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New WhatsApp flaw can let cyberattackers deactivate your account using your phone number

Ankita Chakravarti     April 13, 2021

Several phishing attacks on WhatsApp are a common sight but the latest vulnerability which has spotted seems to be the most dangerous amongst all. As per reports, the new security flaw in WhatsApp can let cybercriminals suspend the account of any user using their phone number. The attackers apparently do not need any information about the user other than his phone number. At the time the report was pushed out, there was no solution for the issue. However, the attacker can only get your account blocked but not gain access to it.

Security researchers Luis Márquez Carpintero and Ernesto Canales Pereña were the first ones to discover the dangerous flaw, and it was first reported by Forbes. While this sounds like an impossible thing to do, the researchers have found that the attackers first download WhatsApp on their phones and try to log in using the victim's mobile number. When that is being done, WhatsApp's two-factor authentication system immediately sends a code to the victim's phone number. This prohibits the attacker to gain access to the account, but he keeps repeating the process. Due to several failed login attempts, WhatsApp disables login for 12 hours. This stops both the victim and attacker to log in to their WhatsApp account for 12 hours.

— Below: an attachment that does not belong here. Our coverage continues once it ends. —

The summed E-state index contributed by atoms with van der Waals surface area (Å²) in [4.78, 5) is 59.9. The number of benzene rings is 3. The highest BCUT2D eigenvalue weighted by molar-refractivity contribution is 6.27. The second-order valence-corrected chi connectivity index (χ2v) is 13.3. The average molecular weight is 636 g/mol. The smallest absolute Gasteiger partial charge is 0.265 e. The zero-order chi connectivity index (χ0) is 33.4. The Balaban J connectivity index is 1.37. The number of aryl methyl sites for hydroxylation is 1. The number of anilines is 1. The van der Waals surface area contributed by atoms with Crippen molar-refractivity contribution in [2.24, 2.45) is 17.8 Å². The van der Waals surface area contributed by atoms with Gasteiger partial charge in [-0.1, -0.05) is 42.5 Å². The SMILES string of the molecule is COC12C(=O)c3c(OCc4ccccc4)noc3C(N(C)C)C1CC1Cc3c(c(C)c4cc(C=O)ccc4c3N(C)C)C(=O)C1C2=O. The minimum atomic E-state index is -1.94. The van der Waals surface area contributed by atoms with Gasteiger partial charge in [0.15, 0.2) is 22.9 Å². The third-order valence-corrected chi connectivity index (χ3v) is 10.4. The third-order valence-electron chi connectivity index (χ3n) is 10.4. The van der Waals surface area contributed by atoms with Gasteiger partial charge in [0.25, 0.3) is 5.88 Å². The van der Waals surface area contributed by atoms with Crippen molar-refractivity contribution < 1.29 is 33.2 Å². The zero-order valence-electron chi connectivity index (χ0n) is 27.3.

The next thing that the attackers do is email WhatsApp, asking them to deactivate or suspend the phone number of the victim. The attacker does not mention that it has logged the user out of the account but claims that the victim's phone has been lost or stolen. WhatsApp without cross-checking or asking for any inputs from the victim deactivates the WhatsApp account. If the process is repeated, WhatsApp can lock the account permanently.

"There is no way of opting out of being discovered on WhatsApp. Anyone can type in a phone number to locate the associated account if it exists. Ideally, a move towards being more privacy focused would help protect users from this, as well as forcing people to implement a two-step verification PIN," ESET's Jake Moore told the Forbes. He had also warned that millions of users could be targeted using this attack if WhatsApp does not plan to up its security game or roll out a more stringent method.

Reacting to the latest security flaws, a WhatsApp spokesperson told Forbes "providing an email address with your two-step verification helps our customer service team assist people should they ever encounter this unlikely problem. The circumstances identified by this researcher would violate our terms of service, and we encourage anyone who needs help to email our support team, so we can investigate."


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